Historical information collected included demographic data and medical and social history. Standard anthropometric data including weight, length (<2 years of age) or height (≥2 years of age), BMI, and occipital frontal circumference (OFC) for children younger than 2 years were also obtained. Values were converted to z scores using the WHO Anthro program (13). Weights (using the Scale-Tronix 4802 Pediatric/Infant scale for children <2 years and Scale-Tronix 5002 for those ≥2 years (Wheaton, IL)), lengths (using the Harpenden Infant Measuring Table), heights (using the Harpenden Stadiometer (Crosswell, UK)), and OFCs (using standard paper tape measures) were obtained during routine clinical care in the pediatric gastroenterology clinic by personal trained to perform anthropometric measurements. For premature infants, corrected age was used until 2 years of age.
The primary pediatric gastroenterologist determined the workup and recommendations for treatment. Information and results of the workup of FTT including laboratory, imaging, and endoscopic evaluations were obtained. We also obtained results of laboratory tests done by the primary care provider. In addition, behavioral and nutritional recommendations for treating the child's FTT were obtained. Interventions were determined by the treating gastroenterologist but standard interventions included increasing caloric density of breast milk, infant formula, cow milk, or food; limiting mealtime or duration of feeds; structuring meals and snacks with techniques such as family meals and no distractions during meals; providing 3 meals and 1 to 2 snacks a day or feeding at appropriate intervals for infants; no grazing between meals and snacks (ie, having the child be feed at specified intervals with no access to food or calorie containing beverages in between); no juice or other sugar-sweetened beverages; and multivitamin supplementation.
Laboratory and examination charges were calculated based on standard charges at the Children's Hospital of Wisconsin irrespective of where the child had testing performed and excluded any genetic testing because of the variability in costs for these tests. Physician fees were also excluded. When counting individual tests, a complete blood count, basic metabolic panel, albumin, thyroid screen (TSH and Free T4), celiac screen (serum IgA level and anti-tissue transglutaminase IgA), sweat test, and genetic screens were each counted as 1 test.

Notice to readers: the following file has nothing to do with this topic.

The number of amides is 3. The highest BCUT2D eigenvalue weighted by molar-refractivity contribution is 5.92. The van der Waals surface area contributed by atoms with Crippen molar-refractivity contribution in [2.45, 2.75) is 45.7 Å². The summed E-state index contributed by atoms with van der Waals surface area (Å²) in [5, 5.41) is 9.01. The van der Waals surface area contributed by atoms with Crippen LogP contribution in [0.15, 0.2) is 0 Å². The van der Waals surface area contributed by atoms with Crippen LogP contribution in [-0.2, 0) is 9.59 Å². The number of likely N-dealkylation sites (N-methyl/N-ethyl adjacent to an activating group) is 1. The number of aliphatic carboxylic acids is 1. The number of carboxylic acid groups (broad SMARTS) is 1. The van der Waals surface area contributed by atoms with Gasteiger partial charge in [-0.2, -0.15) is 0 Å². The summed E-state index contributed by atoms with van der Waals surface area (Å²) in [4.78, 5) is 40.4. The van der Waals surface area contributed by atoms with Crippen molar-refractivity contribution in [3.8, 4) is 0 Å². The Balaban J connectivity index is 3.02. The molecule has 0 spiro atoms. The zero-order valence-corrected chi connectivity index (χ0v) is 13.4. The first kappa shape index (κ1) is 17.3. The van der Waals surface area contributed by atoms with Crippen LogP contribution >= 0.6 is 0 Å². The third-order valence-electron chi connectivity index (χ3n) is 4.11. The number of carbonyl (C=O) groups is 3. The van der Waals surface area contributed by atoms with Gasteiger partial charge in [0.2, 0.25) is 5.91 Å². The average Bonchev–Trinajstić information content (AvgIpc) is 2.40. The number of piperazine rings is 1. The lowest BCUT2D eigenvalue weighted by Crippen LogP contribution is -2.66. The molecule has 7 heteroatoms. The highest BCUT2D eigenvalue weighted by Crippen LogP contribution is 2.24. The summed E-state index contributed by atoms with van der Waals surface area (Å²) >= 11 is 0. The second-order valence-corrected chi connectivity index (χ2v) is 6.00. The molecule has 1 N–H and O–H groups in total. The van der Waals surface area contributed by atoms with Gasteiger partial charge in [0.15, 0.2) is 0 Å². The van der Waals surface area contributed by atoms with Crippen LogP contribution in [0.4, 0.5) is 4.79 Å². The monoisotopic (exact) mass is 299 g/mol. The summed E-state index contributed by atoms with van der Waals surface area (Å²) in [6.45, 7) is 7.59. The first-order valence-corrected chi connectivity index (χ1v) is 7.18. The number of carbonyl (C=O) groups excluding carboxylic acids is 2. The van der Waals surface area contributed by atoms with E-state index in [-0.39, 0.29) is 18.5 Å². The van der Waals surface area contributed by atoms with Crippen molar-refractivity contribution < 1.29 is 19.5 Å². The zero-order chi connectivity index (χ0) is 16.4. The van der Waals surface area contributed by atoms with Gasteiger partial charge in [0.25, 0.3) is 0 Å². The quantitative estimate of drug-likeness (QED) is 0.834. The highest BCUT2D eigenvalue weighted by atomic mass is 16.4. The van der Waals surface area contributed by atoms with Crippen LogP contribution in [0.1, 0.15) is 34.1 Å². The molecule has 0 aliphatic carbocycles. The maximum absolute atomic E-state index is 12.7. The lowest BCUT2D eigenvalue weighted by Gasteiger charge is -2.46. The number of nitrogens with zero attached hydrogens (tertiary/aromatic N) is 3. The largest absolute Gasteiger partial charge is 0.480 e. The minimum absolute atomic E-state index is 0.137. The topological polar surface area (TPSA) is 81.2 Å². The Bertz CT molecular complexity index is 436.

At follow-up visits, anthropometric data, adherence to provider recommendations, and any new recommendations were recorded. A child was determined to be adherent only if adherent with all of the provider's recommendations as documented by the primary provider. Collected data was entered into REDCap (Research Electronic Data Capture) system database (14). Children were found to have nonorganic FTT when no organic cause was found or if a nonorganic etiology such as improper mixing of formula was discovered.
Descriptive statistics were used to describe the patient population. χ2 test for independence or Fisher exact test was used to describe categorical variable associations. Univariate analysis was conducted using Student t test or the Mann-Whitney test. Correlation of continuous variables was performed using Spearman rho. A P value of ≤0.05 was considered to be statistically significant for all tests and all of the tests were 2-sided. Because the majority of our study population was younger than 2 years of age, we also examined this group of children separately from the group as a whole. Statistical analysis was performed using SPSS statistical software system (version 21, IBM Corp, Armonk, NY). The institutional review board of Children's Hospital of Wisconsin approved the present study (IRBNet ID 462506-2).